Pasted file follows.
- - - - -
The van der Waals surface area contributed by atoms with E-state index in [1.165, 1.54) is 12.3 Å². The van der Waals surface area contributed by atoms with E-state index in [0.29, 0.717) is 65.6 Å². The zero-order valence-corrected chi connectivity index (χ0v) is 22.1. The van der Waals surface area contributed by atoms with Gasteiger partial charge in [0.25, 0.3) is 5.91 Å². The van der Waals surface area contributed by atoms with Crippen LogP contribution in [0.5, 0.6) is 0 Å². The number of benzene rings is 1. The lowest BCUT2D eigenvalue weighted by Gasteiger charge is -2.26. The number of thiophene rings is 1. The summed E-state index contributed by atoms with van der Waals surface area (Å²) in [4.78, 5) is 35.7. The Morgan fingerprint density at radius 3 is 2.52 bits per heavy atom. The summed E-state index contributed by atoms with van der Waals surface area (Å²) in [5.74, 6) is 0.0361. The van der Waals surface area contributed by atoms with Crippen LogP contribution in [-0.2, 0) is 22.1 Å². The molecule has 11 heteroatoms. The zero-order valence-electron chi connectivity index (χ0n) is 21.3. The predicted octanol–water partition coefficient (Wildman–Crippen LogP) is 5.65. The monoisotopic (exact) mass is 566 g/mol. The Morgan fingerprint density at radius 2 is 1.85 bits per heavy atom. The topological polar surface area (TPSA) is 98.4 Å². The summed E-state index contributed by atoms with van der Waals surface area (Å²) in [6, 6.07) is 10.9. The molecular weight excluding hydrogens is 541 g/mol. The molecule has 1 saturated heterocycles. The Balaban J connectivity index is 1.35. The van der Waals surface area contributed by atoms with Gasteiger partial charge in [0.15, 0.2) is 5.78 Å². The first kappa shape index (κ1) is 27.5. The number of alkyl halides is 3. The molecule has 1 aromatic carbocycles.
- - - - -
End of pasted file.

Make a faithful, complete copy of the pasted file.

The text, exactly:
The van der Waals surface area contributed by atoms with E-state index in [1.165, 1.54) is 12.3 Å². The van der Waals surface area contributed by atoms with E-state index in [0.29, 0.717) is 65.6 Å². The zero-order valence-corrected chi connectivity index (χ0v) is 22.1. The van der Waals surface area contributed by atoms with Gasteiger partial charge in [0.25, 0.3) is 5.91 Å². The van der Waals surface area contributed by atoms with Crippen LogP contribution in [0.5, 0.6) is 0 Å². The number of benzene rings is 1. The lowest BCUT2D eigenvalue weighted by Gasteiger charge is -2.26. The number of thiophene rings is 1. The summed E-state index contributed by atoms with van der Waals surface area (Å²) in [4.78, 5) is 35.7. The Morgan fingerprint density at radius 3 is 2.52 bits per heavy atom. The summed E-state index contributed by atoms with van der Waals surface area (Å²) in [5.74, 6) is 0.0361. The van der Waals surface area contributed by atoms with Crippen LogP contribution in [-0.2, 0) is 22.1 Å². The molecule has 11 heteroatoms. The zero-order valence-electron chi connectivity index (χ0n) is 21.3. The predicted octanol–water partition coefficient (Wildman–Crippen LogP) is 5.65. The monoisotopic (exact) mass is 566 g/mol. The Morgan fingerprint density at radius 2 is 1.85 bits per heavy atom. The topological polar surface area (TPSA) is 98.4 Å². The summed E-state index contributed by atoms with van der Waals surface area (Å²) in [6, 6.07) is 10.9. The molecular weight excluding hydrogens is 541 g/mol. The molecule has 1 saturated heterocycles. The Balaban J connectivity index is 1.35. The van der Waals surface area contributed by atoms with Gasteiger partial charge in [0.15, 0.2) is 5.78 Å². The first kappa shape index (κ1) is 27.5. The number of alkyl halides is 3. The molecule has 1 aromatic carbocycles.